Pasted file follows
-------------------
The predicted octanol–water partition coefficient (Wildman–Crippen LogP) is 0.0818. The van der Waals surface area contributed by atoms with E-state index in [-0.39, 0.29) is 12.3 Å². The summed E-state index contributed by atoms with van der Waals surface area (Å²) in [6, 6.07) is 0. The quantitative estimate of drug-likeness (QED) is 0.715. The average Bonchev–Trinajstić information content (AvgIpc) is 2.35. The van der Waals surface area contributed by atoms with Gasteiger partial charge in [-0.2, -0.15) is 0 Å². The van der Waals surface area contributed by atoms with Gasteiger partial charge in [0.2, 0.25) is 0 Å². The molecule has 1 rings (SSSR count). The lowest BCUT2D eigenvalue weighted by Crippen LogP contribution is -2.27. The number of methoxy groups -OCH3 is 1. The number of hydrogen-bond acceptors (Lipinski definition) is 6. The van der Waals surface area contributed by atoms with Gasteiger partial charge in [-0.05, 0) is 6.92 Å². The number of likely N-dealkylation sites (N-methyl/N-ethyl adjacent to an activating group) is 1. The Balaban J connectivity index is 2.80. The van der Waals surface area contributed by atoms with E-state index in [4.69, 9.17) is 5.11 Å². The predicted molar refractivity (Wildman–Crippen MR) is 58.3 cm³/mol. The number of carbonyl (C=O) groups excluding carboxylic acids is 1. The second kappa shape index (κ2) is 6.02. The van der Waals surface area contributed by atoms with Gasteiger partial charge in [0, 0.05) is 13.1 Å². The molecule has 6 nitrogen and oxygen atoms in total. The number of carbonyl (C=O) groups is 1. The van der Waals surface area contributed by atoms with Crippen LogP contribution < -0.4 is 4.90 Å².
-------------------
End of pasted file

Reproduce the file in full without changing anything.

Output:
The predicted octanol–water partition coefficient (Wildman–Crippen LogP) is 0.0818. The van der Waals surface area contributed by atoms with E-state index in [-0.39, 0.29) is 12.3 Å². The summed E-state index contributed by atoms with van der Waals surface area (Å²) in [6, 6.07) is 0. The quantitative estimate of drug-likeness (QED) is 0.715. The average Bonchev–Trinajstić information content (AvgIpc) is 2.35. The van der Waals surface area contributed by atoms with Gasteiger partial charge in [-0.2, -0.15) is 0 Å². The van der Waals surface area contributed by atoms with Gasteiger partial charge in [0.2, 0.25) is 0 Å². The molecule has 1 rings (SSSR count). The lowest BCUT2D eigenvalue weighted by Crippen LogP contribution is -2.27. The number of methoxy groups -OCH3 is 1. The number of hydrogen-bond acceptors (Lipinski definition) is 6. The van der Waals surface area contributed by atoms with Gasteiger partial charge in [-0.05, 0) is 6.92 Å². The number of likely N-dealkylation sites (N-methyl/N-ethyl adjacent to an activating group) is 1. The Balaban J connectivity index is 2.80. The van der Waals surface area contributed by atoms with E-state index in [4.69, 9.17) is 5.11 Å². The predicted molar refractivity (Wildman–Crippen MR) is 58.3 cm³/mol. The number of carbonyl (C=O) groups excluding carboxylic acids is 1. The second kappa shape index (κ2) is 6.02. The van der Waals surface area contributed by atoms with Gasteiger partial charge in [0, 0.05) is 13.1 Å². The molecule has 6 nitrogen and oxygen atoms in total. The number of carbonyl (C=O) groups is 1. The van der Waals surface area contributed by atoms with Crippen LogP contribution < -0.4 is 4.90 Å².